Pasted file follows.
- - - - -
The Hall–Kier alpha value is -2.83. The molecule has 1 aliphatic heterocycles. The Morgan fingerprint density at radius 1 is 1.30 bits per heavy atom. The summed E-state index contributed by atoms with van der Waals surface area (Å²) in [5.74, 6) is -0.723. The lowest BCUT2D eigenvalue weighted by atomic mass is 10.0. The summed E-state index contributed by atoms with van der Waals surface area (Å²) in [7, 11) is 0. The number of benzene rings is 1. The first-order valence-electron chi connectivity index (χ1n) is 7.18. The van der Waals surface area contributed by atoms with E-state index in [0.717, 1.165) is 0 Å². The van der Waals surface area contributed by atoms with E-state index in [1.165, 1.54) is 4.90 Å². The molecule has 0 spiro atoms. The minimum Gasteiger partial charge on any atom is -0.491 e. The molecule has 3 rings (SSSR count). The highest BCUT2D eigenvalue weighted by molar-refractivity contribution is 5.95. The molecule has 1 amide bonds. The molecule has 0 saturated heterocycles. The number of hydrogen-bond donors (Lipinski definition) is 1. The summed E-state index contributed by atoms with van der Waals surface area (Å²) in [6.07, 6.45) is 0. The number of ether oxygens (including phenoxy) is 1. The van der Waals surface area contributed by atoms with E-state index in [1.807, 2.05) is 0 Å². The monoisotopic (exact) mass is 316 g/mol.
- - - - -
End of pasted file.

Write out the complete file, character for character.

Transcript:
The Hall–Kier alpha value is -2.83. The molecule has 1 aliphatic heterocycles. The Morgan fingerprint density at radius 1 is 1.30 bits per heavy atom. The summed E-state index contributed by atoms with van der Waals surface area (Å²) in [5.74, 6) is -0.723. The lowest BCUT2D eigenvalue weighted by atomic mass is 10.0. The summed E-state index contributed by atoms with van der Waals surface area (Å²) in [7, 11) is 0. The number of benzene rings is 1. The first-order valence-electron chi connectivity index (χ1n) is 7.18. The van der Waals surface area contributed by atoms with E-state index in [0.717, 1.165) is 0 Å². The van der Waals surface area contributed by atoms with E-state index in [1.165, 1.54) is 4.90 Å². The molecule has 0 spiro atoms. The minimum Gasteiger partial charge on any atom is -0.491 e. The molecule has 3 rings (SSSR count). The highest BCUT2D eigenvalue weighted by molar-refractivity contribution is 5.95. The molecule has 1 amide bonds. The molecule has 0 saturated heterocycles. The number of hydrogen-bond donors (Lipinski definition) is 1. The summed E-state index contributed by atoms with van der Waals surface area (Å²) in [6.07, 6.45) is 0. The number of ether oxygens (including phenoxy) is 1. The van der Waals surface area contributed by atoms with E-state index in [1.807, 2.05) is 0 Å². The monoisotopic (exact) mass is 316 g/mol.